The Bone Health Panel: Osteoporosis, Osteopenia
The best approach to osteoporosis is prevention, especially in patients who are high risk. If you are at a high risk for developing osteoporosis, there are two ways to assess your risk.
- Bone density measurement using radioactive or x-ray sources to measure your bone strength and mineral content.
- Urine testing to assess the rate of bone breakdown in your body.
Boulder Natural Health offers the Pyrilinks-D (DPD) urine test to assess bone breakdown in combination with a saliva test that measures hormone levels of estrogen, progesterone, DHEA, FSH, testosterone and cortisol. We offer natural solutions to treat osteopenia and osteoporosis. Contact us today to find out more information on natural treatments to improve bone density and optimize bone health.
Your risk for osteoporosis increases with:
- Sedentary lifestyle
- Fair complexion
- Alcohol consumption
- Family history of osteoporosis
- The onset of menopause
- Thyroid disease
- Adrenal imbalance
- Kidney disease
- Rheumatoid arthritis
Uses for the Bone Health Panel
- Screen for osteoporosis in conjunction with bone density testing.
- As a way to monitor bone density response to treatment and assess the rate of bone loss or the rate of bone improvement.
- Estrogen: Prevents bone loss in adults. After menopause, very small amounts, if any, estrogens are secreted by the ovaries. Low estrogen levels cause diminished bone deposition. Low estrogen levels increase the number and activity of osteoclasts.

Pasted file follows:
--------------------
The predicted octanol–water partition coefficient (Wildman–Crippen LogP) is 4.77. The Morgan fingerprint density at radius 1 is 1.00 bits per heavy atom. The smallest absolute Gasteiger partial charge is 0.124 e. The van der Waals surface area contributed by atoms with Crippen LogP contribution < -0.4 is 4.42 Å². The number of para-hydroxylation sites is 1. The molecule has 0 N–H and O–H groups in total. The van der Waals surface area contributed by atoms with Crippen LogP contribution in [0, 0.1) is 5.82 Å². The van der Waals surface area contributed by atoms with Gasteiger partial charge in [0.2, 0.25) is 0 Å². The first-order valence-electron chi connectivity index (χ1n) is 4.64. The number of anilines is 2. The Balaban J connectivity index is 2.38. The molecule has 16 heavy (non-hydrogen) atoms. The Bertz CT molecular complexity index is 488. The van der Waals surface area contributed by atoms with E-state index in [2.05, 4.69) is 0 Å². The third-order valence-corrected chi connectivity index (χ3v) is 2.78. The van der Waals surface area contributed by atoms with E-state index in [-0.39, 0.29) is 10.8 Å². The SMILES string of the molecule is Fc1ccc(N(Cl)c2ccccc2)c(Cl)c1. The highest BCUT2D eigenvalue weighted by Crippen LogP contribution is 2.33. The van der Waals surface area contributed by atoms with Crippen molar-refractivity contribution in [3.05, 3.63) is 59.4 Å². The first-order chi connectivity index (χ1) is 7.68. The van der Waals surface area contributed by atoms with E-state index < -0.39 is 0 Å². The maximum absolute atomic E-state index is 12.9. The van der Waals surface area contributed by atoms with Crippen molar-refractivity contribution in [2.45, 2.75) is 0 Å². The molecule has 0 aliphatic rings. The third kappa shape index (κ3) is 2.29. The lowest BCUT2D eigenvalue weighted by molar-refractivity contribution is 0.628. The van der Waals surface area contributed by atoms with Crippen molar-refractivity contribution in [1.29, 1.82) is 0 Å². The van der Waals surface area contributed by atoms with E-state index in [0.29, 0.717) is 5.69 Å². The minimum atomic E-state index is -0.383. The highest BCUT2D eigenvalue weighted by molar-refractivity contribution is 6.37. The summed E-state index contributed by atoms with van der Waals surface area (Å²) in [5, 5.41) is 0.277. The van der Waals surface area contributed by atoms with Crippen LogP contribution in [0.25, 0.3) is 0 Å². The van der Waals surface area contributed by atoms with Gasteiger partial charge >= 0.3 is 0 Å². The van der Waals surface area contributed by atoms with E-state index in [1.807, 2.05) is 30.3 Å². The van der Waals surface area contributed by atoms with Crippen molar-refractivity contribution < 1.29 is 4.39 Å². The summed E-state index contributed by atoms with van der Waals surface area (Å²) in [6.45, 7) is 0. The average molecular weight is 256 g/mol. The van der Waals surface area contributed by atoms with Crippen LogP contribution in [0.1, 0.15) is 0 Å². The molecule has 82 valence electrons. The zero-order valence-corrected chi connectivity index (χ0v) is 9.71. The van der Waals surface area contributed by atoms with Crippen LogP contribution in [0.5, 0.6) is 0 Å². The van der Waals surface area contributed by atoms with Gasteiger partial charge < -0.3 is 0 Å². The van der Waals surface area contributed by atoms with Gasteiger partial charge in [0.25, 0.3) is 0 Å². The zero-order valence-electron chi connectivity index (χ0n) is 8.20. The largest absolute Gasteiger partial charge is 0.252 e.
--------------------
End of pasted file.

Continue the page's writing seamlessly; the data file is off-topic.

- Progesterone: Promotes new bone formation and deposition.
- Testosterone: Helps reduce bone loss, and has a role in bone formation.
- Cortisol: Glucocorticoids directly inhibit bone formation by decreasing cell proliferation and the synthesis of DNA, protein and collagen. Glucocorticoid-induced bone loss results from lower activity and higher death rate of osteoblasts on one hand, and from increased bone resorption due to prolonged life span of osteoclasts on the other. Glucocorticoids may potentiate the proresorptive actions of parathyroid hormone and Vitamin D on bone, which contribute to net bone resorption.
- FSH: Bone loss during or after menopause has been attributed to a drop in estrogen levels. Recent studies show that high FSH is required for hypogonadal bone loss. In early menopause, FSH levels show a sevenfold increase over values found in young menstruating women. In perimenopause and postmenopause, FSH is correlated with bone loss and osteoporosis, sleep disturbances, hot flashes and night sweats.
- DHEA/DHEA-S: Enhances bone deposition and remodeling. Decreases bone resorption and increases bone formation.
- DPD: Type I collagen degradation by-product— a marker for bone resorption.
© 2010 All Rights Reserved, DiagnosTechs, Inc.